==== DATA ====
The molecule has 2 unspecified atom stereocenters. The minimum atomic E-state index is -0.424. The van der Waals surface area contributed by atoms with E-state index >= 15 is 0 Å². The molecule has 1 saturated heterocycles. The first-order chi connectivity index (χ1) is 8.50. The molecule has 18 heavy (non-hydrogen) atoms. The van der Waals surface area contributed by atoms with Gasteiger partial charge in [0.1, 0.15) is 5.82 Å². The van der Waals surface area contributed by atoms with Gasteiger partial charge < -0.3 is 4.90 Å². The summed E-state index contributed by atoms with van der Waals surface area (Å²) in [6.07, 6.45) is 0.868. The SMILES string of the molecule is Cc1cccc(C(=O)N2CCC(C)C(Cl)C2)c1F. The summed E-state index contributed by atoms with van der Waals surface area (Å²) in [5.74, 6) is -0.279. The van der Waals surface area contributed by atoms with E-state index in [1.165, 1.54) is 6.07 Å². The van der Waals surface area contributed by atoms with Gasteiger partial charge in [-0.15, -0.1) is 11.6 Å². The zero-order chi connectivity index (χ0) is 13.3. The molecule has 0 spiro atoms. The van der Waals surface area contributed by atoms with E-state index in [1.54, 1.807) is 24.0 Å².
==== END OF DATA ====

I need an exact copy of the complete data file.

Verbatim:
The molecule has 2 unspecified atom stereocenters. The minimum atomic E-state index is -0.424. The van der Waals surface area contributed by atoms with E-state index >= 15 is 0 Å². The molecule has 1 saturated heterocycles. The first-order chi connectivity index (χ1) is 8.50. The molecule has 18 heavy (non-hydrogen) atoms. The van der Waals surface area contributed by atoms with Gasteiger partial charge in [0.1, 0.15) is 5.82 Å². The van der Waals surface area contributed by atoms with Gasteiger partial charge < -0.3 is 4.90 Å². The summed E-state index contributed by atoms with van der Waals surface area (Å²) in [6.07, 6.45) is 0.868. The SMILES string of the molecule is Cc1cccc(C(=O)N2CCC(C)C(Cl)C2)c1F. The summed E-state index contributed by atoms with van der Waals surface area (Å²) in [5.74, 6) is -0.279. The van der Waals surface area contributed by atoms with E-state index in [1.165, 1.54) is 6.07 Å². The van der Waals surface area contributed by atoms with Gasteiger partial charge in [-0.15, -0.1) is 11.6 Å². The zero-order chi connectivity index (χ0) is 13.3. The molecule has 0 spiro atoms. The van der Waals surface area contributed by atoms with E-state index in [1.54, 1.807) is 24.0 Å².